Pagans have their form of prayer in spells. I will reiterate that spells will vary in many traditions. Some will be the simple lighting of a candle and wishing. Some will involve chanting or poetry. Some will involve knives, wands, pentacles, circles of candles of every color shape and size, robes, and a script. It just depends on who you’re working with. I prefer the simpler rituals.

I take a candle of the appropriate color (different colors mean different things) , carve what I want down the side with my athame (ritual knife) , such as “good health, ” or “confidence, ” carve the first and last initials of the person who is to receive these things on the bottom, cover the candle with ashes, and light it, letting it burn all the way down. I will frequently sit in front of my altar (usually a table decorated with a cloth, statues of Pagan gods and goddesses, candles, and ritual tools, such as that athame) and think on this act and its results, but I usually do not incorporate words into the spell. I can’t remember where I picked it up, but it is the one spell that has worked for me consistently for the last dozen years.

“I feel that a prayer works the opposite way, ” says Salgamma, in her article “Magick Vs. Prayer” for The Pagan Library, an online Pagan journal. “The prayer is a request to effect a change in the ambient energy and invoke God. This change in energy is slower because it is ‘diluted’ in the surrounding energy and depends solely on faith (‘I believe it will happen, so it will’) .”

I have read of a Wiccan ceremony that may somewhat equate to communion. In the “Cakes and Ale” (Or “Cakes and Wine”) ceremony the bread represents the body of The God, and the wine (red) represents the blood of the Virgin Goddess. The cake does not have to be cake. It can be bread or something else as long as it has been blessed for the purpose of this ritual. Wine can be replaced with juice if necessary. This is a ritual to give thanks to the God and Goddess. After a poem of thanks is recited, all who participate partake of these symbolic food items, and leave what is left as an offering to the deities.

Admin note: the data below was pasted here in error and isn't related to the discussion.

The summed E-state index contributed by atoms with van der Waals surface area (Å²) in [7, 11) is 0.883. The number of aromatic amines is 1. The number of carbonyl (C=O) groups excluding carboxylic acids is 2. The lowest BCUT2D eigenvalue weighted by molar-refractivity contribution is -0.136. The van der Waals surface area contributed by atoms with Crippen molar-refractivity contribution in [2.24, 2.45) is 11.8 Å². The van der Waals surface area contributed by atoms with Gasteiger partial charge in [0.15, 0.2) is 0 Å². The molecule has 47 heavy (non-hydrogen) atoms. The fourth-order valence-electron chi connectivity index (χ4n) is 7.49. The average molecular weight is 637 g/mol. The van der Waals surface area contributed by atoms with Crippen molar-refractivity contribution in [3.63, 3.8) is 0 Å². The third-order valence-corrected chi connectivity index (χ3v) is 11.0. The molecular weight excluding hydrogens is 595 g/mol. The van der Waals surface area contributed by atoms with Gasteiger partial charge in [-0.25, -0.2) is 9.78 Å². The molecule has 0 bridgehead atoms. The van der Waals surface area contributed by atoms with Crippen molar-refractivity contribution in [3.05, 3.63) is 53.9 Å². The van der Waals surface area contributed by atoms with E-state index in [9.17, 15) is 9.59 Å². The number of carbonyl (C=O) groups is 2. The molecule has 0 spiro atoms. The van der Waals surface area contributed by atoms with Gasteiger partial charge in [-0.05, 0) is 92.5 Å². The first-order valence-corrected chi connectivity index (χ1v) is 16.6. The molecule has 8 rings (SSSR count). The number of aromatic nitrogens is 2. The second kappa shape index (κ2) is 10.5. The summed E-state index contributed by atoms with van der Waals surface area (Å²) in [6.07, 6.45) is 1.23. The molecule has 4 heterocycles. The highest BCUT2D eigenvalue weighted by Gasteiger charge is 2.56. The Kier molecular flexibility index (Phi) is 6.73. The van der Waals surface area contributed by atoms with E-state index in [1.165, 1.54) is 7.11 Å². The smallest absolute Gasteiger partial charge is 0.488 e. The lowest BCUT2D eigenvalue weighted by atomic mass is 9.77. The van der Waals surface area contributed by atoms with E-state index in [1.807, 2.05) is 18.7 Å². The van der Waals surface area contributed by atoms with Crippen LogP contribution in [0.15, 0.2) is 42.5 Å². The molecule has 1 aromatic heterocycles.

It seems to me that the Sacraments that I’ve covered above all have a Pagan equivalent. Baptism is a cleansing; Communion and the Cakes and Ale Ceremony are symbolic of taking in deity (deities) ; and a prayer is a spell. I have participated in most of these rituals (save the cakes and ale, but I’ve done similar things as well) at various times in my life, and I will say that there is something magickal about all of them.

What it Means to be Pagan

What it Means to be Pagan

Author:   Orion Guardian-Elm 

I have been thinking recently about what it means to be Pagan, and how one can be defined as Pagan. Some would say anyone who is part of an ‘Earth-based religion’, and yet I have met many Pagans who are not Earth-based at all (except that they live on it perhaps) . Some would say anyone who is a member of a polytheistic religion, and while I would agree that practically all polytheists are Pagan, what about the ones who pantheistic, pane theistic, monotheistic (yes, there is some) , or even agnostic or atheistic?

One of the things I love most about Paganism is its diversity. I love that it is such a broad category. I mean it would be pretty boring if we were all exactly the same right? There are Witches, Shamans, Druids, Reconstructionists, Wiccans, Heathens, Christo-Pagans, Eclectics, possibly even Hindus and Buddhists, and many others, all of whom are Pagan. I have even come across a number of non-religious Pagans before (and a non-religious person is one of the dictionary definitions of what a Pagan is) .

Some of us love Nature. Some Witchcraft and Magick, others mythology and ancient history. And some of us love all of them and more! Some Pagans are practicing, others non-practicing. Some would consider themselves Neo-Pagans, others Meso-Pagans, and others yet, Recon-Pagans. The diversity within Paganism may mean that sometimes we will disagree with one another on a certain subject but hey, we’re all individuals – that’s what makes us special.